Birder Chris Takacs of Lyndhurst has issued an all-points-bulletin: "Anyone birding the DeKorte area this weekend, please check those Doves you see around the park. "Wednesday afternoon I saw a probable Eurasian Collared Dove sitting in my driveway. I'm only 2 houses from Schuyler Ave., I saw it briefly. "The bird was longer, chunkier and lighter colored than the MODO's it was adjacent to. Although I've seen the bird 1000+ times, mostly in Florida, it caught me off guard and off course my camera was in my car. "Checking NJ records, this could be a first Bergen County sighting and the first in NJ north of Sandy Hook." More on this bird here.
Falconer Erik Swanson of Lodi and two colleagues brought their raptors to the Meadowlands Environment Center earlier this week for a talk and flight demonstration for Melissa Manzella and her AP Biology Class of Lyndhurst High School. Some of the raptors on display were like no other you have ever seen — including a Gyrlin. The name pretty much tells the story: It's a Gyrfalcon the size of a Merlin.
Click here for photos of the Gyrlin and other raptors.
While at Harrier Meadow on Wednesday, we saw this Northern Mockingbird taking a drink from one of the ponds. we thought we detected a band on its right leg. Sure enough, an enlargement of his right foot showed that it was banded — most likely one of the mockingbirds that we banded last year. Some of our banded birds have migrated thousands of miles. Others, like this mocker (and several of his buddies), have stayed around here all along.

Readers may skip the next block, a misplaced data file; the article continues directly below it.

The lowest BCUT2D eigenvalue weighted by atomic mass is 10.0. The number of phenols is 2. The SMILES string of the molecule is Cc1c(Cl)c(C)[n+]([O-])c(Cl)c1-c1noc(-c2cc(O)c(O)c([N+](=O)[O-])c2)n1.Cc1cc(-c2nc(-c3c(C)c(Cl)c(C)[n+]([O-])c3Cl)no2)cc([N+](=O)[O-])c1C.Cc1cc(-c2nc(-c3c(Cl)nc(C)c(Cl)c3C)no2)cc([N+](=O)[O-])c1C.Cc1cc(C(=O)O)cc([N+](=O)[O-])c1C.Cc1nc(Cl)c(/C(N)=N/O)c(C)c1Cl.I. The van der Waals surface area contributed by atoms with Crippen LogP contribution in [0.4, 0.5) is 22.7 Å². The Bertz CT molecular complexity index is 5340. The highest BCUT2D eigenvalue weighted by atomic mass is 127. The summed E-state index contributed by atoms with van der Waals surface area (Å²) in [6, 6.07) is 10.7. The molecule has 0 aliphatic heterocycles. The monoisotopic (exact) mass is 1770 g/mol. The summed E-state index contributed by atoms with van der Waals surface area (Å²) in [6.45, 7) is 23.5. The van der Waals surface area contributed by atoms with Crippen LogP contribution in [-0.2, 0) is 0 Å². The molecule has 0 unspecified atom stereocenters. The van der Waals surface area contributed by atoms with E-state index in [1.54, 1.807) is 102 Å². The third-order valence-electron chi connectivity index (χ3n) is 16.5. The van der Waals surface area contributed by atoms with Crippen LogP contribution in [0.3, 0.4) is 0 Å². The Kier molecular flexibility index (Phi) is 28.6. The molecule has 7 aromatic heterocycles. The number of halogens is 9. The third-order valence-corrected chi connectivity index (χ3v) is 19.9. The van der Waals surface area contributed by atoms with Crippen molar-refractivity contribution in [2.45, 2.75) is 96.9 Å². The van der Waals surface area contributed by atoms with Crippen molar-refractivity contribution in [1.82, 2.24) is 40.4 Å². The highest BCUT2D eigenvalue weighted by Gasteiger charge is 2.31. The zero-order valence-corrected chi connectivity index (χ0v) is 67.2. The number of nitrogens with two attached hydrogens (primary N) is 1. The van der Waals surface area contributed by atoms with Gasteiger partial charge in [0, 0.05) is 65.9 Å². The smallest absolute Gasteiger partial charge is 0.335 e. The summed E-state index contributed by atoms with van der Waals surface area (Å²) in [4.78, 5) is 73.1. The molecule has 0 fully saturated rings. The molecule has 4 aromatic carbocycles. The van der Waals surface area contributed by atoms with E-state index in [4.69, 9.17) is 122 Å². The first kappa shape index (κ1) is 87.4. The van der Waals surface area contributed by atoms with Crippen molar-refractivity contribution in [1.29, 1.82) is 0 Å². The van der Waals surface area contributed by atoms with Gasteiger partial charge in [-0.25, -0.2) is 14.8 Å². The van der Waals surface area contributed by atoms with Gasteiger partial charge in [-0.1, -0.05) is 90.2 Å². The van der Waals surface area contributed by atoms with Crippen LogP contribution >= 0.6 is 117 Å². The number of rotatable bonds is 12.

The natural beauty of the Meadowlands as captured by Rutherford photographers Melissa Buesing and Jonathan Glick will be on display during March at the New Jersey Meadowlands Commission’s (NJMC) Flyway Gallery.
The show, “Meadowlands – Recent Works by Melissa Buesing and Jonathan Glick,” runs from March 2 through March 30.
A reception for the artists is scheduled for 11:30 a.m. to 2:30 p.m. March 8.
Click "Continue Reading" for more information on the show.
The Meadowlands Commission is honoring Black History Month with a weekly post on this blog. Today the topic is Ruby Dee — pictured above working in Kearny. We would like to thank Tammy Marshall, librarian of the Meadowlands Environmental Research Institute, for her help in these Black History Month posts.
Actress and civil rights champion Ruby Dee, who was born in Cleveland in 1924 and raised in Harlem, workedat the Western Electric Company’s Kearny Works during World War II, soldering wires on an assembly line.
She graduated from Hunter College and got her first Broadway role in a play called "Jeb," about a black GI war hero. The star was Ossie Davis, whom she married two years later.
Both Davis and Dee were active in the Civil Rights Movement throughout their careers. Dee has been involved with the NAACP, the Southern Christian Leadership Conference (SCLC) and the Congress of Racial Equality (CORE).
Dee starred in "American Gangster," set in part in Bergen County, in 2007.
Three falconers visited the Meadowlands Environment Center in DeKorte Park today to give a raptor demonstration and a talk to an advanced-placement environmental science class from Lyndhurst High school.
They brought six raptors with them to show the class.
We hope to post more about the talk — and perhaps a video — later this week, so stay tuned.
We gave a talk at the Kearny Library last week, and the subject of the Meadowlands White Cedar stumps came up:
These trees once covered much of the Meadowlands. How did they meet their demise?
We suggested that many had been felled to build Paterson Plank Road, as we posted on this blog here. A member of the audience pooh-poohed that theory. No, he insisted, the White Cedars were burned in the late 1700s to drive out early pirates who hid there.
Alas, we had heard that theory pooh-poohed earlier in the week by historian Kevin Wright, who told us that they were used "to make water-proof shingles, pails, churns, firkins, etc."